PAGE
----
The rapid, irregular heartbeat known as atrial fibrillation is a key cause of stroke. New research suggests that it's to blame for more strokes than doctors realized, and that simply measuring the pulse could help detect unrecognized atrial fibrillation and avert a second stroke, reports the October 2014 Harvard Heart Letter.
Atrial fibrillation can come and go, lasting from a few seconds to several days. Some people have distressing symptoms such as palpitations, dizziness, or chest pressure. For many others, atrial fibrillation passes silently. Either way, blood can pool in the heart's upper chambers, or atria. This stagnant blood can form clots, which can then travel to the brain and cause a stroke.
After an unexplained stroke, most people without signs of atrial fibrillation leave the hospital with instructions to take an antiplatelet medicine such as aspirin. They generally aren't instructed to take a more powerful blood thinner, the best type of drug for preventing stroke in people with atrial fibrillation.
Checking the heart rhythm for weeks or months after a stroke could detect atrial fibrillation that comes and goes. "The general idea is that if you do more cardiac monitoring, you can catch more atrial fibrillation than if you do nothing," says Dr. Moussa Mansour, director of the Atrial Fibrillation Program at Harvard-affiliated Massachusetts General Hospital and associate professor of medicine at Harvard Medical School. Detection, and the treatment that follows, can help prevent stroke.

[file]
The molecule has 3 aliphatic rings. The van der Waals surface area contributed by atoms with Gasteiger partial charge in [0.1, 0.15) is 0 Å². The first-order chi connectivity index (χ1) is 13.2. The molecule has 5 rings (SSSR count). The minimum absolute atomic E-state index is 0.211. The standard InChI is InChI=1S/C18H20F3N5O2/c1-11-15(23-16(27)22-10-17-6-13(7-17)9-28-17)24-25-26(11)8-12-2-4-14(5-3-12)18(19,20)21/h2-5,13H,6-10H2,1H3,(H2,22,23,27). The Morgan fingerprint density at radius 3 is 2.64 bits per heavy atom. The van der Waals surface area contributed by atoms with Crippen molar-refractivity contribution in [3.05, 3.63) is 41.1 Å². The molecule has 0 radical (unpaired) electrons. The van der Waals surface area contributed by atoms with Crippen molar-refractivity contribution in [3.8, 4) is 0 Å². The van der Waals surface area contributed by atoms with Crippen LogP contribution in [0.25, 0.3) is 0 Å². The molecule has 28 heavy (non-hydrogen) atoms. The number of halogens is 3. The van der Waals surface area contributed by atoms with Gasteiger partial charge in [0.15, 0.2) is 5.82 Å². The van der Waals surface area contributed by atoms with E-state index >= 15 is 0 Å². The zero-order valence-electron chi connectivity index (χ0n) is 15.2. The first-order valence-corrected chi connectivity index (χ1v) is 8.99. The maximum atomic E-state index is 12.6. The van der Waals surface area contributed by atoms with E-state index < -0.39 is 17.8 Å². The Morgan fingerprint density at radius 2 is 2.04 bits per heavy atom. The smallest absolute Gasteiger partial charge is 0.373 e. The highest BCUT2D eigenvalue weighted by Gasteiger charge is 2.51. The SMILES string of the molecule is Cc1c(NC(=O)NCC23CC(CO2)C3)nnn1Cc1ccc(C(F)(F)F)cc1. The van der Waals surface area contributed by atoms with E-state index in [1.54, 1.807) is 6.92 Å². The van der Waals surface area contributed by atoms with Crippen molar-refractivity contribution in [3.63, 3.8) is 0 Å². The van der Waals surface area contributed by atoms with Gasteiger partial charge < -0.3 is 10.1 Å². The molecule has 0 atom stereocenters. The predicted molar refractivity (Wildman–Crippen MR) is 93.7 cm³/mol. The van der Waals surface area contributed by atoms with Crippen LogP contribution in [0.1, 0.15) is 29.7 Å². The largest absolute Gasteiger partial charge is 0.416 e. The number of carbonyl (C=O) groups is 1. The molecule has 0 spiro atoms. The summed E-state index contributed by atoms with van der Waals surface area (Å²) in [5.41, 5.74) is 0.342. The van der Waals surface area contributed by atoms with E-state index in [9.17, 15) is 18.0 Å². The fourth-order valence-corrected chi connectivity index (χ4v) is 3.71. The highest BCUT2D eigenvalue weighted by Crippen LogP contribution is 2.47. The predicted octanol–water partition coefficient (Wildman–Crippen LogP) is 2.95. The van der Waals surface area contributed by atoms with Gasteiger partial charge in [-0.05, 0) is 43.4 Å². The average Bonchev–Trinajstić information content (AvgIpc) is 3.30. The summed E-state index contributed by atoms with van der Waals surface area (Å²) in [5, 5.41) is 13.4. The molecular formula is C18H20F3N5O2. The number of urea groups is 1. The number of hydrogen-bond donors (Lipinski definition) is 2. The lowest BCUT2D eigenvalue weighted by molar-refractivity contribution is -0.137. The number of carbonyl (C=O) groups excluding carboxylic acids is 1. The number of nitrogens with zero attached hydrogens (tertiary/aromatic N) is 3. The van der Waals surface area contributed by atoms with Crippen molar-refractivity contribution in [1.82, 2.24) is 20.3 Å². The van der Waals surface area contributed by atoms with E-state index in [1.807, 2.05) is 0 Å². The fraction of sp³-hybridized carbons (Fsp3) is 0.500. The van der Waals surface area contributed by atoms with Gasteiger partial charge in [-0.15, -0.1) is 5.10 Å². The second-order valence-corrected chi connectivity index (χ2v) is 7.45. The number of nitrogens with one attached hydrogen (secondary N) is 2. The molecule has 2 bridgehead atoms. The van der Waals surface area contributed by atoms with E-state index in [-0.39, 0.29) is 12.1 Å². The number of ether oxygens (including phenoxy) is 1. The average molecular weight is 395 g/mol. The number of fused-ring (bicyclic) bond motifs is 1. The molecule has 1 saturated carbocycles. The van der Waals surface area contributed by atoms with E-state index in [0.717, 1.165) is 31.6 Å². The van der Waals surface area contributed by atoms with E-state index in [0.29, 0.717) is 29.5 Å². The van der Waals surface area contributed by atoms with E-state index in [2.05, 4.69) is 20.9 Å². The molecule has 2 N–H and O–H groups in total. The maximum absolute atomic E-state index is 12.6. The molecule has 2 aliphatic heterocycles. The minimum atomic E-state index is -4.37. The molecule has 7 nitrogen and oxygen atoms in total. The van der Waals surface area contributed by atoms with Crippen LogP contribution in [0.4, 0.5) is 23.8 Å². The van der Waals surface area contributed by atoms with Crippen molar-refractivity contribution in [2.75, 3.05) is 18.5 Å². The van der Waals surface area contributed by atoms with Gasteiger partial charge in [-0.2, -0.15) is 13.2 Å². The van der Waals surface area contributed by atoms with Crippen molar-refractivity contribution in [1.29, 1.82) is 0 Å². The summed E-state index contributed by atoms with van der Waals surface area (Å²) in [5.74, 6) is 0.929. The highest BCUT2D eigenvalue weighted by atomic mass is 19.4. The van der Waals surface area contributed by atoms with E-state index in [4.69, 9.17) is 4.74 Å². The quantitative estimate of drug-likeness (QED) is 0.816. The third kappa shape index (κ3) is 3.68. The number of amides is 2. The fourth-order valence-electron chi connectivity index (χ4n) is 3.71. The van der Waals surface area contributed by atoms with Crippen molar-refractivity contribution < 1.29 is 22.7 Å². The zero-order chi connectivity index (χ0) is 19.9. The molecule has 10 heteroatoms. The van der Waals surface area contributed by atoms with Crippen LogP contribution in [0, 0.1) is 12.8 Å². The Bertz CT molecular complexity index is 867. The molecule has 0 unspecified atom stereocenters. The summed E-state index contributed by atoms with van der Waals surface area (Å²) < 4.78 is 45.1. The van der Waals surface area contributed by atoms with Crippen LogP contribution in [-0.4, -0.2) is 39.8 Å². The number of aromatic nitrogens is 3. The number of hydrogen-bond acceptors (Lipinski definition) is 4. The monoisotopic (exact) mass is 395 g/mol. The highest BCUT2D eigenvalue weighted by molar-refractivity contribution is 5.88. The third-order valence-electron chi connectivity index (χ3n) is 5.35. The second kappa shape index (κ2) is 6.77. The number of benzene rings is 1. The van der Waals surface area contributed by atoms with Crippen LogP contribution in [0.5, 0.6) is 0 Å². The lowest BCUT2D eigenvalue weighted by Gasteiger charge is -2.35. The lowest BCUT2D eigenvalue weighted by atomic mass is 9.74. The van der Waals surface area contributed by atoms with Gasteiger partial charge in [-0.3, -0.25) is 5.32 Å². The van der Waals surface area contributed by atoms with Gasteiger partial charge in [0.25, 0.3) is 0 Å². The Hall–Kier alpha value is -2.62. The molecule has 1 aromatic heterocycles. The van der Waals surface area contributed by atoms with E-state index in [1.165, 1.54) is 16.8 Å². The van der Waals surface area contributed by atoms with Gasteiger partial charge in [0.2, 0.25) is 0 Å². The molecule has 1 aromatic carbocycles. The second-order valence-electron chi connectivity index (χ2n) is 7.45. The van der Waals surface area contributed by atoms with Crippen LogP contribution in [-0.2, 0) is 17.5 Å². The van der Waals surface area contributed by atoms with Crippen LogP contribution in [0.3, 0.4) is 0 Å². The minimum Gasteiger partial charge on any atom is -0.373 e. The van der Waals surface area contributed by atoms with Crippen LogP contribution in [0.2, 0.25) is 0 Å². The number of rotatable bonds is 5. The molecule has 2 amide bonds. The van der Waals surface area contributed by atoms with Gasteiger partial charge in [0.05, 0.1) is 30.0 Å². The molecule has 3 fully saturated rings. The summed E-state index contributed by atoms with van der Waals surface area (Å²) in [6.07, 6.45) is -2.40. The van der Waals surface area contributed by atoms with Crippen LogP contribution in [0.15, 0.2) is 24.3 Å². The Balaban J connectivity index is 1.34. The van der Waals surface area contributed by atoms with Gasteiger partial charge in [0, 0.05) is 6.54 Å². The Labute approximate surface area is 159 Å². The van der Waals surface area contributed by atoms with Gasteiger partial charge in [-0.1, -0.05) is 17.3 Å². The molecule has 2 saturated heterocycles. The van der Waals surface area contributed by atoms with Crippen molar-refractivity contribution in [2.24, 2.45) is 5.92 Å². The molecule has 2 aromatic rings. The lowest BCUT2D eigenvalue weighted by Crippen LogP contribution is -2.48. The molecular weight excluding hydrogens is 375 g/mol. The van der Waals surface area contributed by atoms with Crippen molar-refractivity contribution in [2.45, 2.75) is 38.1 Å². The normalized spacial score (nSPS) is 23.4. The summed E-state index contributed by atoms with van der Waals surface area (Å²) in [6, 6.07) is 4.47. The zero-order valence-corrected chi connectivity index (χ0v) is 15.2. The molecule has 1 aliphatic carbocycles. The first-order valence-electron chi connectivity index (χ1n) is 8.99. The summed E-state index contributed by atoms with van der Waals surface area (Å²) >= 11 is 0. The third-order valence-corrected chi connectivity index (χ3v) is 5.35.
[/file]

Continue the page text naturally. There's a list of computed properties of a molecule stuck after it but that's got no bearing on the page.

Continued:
There are high-tech options for doing this, like a heart monitor implanted just under the skin of the upper chest. But even simply measuring and monitoring a wrist pulse can be helpful. In a study published in the journal Neurology, training stroke survivors or their family members to feel the pulse for fluctuations in heart rate and rhythm is a surprisingly accurate way to detect atrial fibrillation.
Read the full-length article: "Uncovering a hidden cause of stroke"
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